It was Edberg's third consecutive win against the Croat, and he now leads their head-to-head 9-8. Ivanisevic won their only previous encounter on grass, at Wimbledon in the 1992 quarter-finals.
Ivanisevic seemed more concerned about a strained tendon in his right knee, which was strapped from 2-5 in the second set, than the defeat, 6-7, 6-2, 7-6. "I always play bad here," he said. "I don't feel so bad, because I always lose. When you come to England you have to have some kind of tradition, so this is mine.''
Edberg, seeded as low as No 14 because of his ranking at No 26, performed with the verve which brought him the title here in 1991 and the Wimbledon championship on two occasions.
Recovering from the disappointment of losing the first set tie-break, 7-3, the Swede took control of the second set from the moment in the third game when Ivanisevic lost his temper after being denied an ace by a line call.
It appeared that Edberg would cruise through the final set after Ivanisevic double-faulted into trouble in the third game, and was broken. But the Croat assured the Centre Court of a dramatic finale by breaking back when Edberg served for the match at 5-4.
Ivanisevic never recovered after double-faulting to give the Swede a 3-1 lead in the tie-break, and although he looked startled when his forehand service return was called out on match point, at 3-7, there could be little doubt that Edberg had earned his success over the two hours' play.
There was a minor sensation when the top two seeds advanced to the last eight, the No 1 being that grass-court alien Thomas Muster. The Austrian gains the vast majority of his ranking points on clay, and has yet to win a match at Wimbledon.
Muster is the antithesis of the No 2 seed, Germany's Boris Becker, who has never been able to win a title on clay courts but yesterday became the first man to win 100 matches on grass since John McEnroe in 1989.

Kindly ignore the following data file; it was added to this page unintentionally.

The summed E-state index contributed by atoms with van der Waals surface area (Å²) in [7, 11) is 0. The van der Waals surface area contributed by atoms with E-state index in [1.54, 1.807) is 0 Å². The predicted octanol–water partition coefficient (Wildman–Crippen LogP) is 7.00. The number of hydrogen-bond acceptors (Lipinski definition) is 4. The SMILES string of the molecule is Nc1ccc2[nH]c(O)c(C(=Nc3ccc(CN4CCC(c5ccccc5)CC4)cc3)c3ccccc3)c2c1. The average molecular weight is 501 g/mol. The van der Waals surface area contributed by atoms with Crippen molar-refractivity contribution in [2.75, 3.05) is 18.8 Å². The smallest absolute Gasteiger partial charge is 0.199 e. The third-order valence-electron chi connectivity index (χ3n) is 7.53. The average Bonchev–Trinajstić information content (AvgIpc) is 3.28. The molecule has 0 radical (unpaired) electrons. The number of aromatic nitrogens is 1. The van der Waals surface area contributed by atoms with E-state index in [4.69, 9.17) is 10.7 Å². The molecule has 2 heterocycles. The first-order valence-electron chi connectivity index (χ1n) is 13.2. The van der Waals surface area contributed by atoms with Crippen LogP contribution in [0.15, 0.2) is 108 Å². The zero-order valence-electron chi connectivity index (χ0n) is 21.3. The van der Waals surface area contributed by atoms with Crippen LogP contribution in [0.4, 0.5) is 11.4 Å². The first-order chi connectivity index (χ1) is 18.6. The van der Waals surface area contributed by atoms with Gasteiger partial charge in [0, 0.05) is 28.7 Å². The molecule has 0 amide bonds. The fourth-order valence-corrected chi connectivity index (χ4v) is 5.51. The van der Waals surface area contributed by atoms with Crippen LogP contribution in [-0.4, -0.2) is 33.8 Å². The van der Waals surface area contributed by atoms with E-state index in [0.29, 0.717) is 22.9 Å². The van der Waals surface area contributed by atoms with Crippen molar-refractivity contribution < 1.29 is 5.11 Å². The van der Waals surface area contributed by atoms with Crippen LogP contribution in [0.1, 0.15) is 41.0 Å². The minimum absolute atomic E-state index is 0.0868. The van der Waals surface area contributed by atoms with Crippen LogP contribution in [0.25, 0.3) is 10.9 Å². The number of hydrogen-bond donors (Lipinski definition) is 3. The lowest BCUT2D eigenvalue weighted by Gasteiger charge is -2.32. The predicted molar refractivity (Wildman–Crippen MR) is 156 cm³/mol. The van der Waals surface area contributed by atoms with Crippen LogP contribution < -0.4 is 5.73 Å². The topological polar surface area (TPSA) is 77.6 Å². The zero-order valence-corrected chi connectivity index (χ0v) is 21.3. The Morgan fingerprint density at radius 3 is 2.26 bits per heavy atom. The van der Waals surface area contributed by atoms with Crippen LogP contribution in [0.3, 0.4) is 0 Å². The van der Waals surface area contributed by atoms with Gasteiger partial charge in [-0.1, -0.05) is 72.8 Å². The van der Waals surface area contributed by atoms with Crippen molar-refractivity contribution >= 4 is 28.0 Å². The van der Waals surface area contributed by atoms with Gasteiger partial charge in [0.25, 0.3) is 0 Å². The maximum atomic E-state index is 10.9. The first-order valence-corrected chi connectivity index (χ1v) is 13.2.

Becker defeated the American Jonathan Stark, 6-4, 6-2. Muster beat Andrei Olhovskiy, 6-2, 6-4, unnerving the Russian into committing the kind of errors Britain's Tim Henman rarely had a sniff at the previous day.
Muster and Becker, who have been on the tour for 13 years, learned the game on slow European clay. But while Muster's tenacious baseline style remains true to its roots, Becker's inclination to serve and volley enabled his career to take off at Queen's and soar at Wimbledon.
Asked where he would seed Muster for Wimbledon, Becker smiled and said: "You'd better ask me on Sunday." He added: "Thomas did win on a fast indoor court in Essen last October, and if you have good groundstrokes and good returns you can play well from the backcourt at Wimbledon, as Agassi has done.''
Muster is seeking to find a happy medium between his baseline style and the advantage of attacking the net. "I'm still thinking too much about what I have to do," he said. "I think my timing was better today, especially on the returns, but I was not too happy with my serve.''
Becker, who was runner-up to Pete Sampras at Wimbledon last year and winner of the Australian Open in January, expressed satisfaction with his recovery from a thigh injury which caused him to miss the French Open.
QUARTER-FINALS LINE-UP: T Muster (Aut) v M Woodforde (Aus); S Edberg (Swe) bt T Martin (US); M Stich (Ger) v W Ferreira (SA); P Rafter (Aus) v B Becker (Ger).Reuse content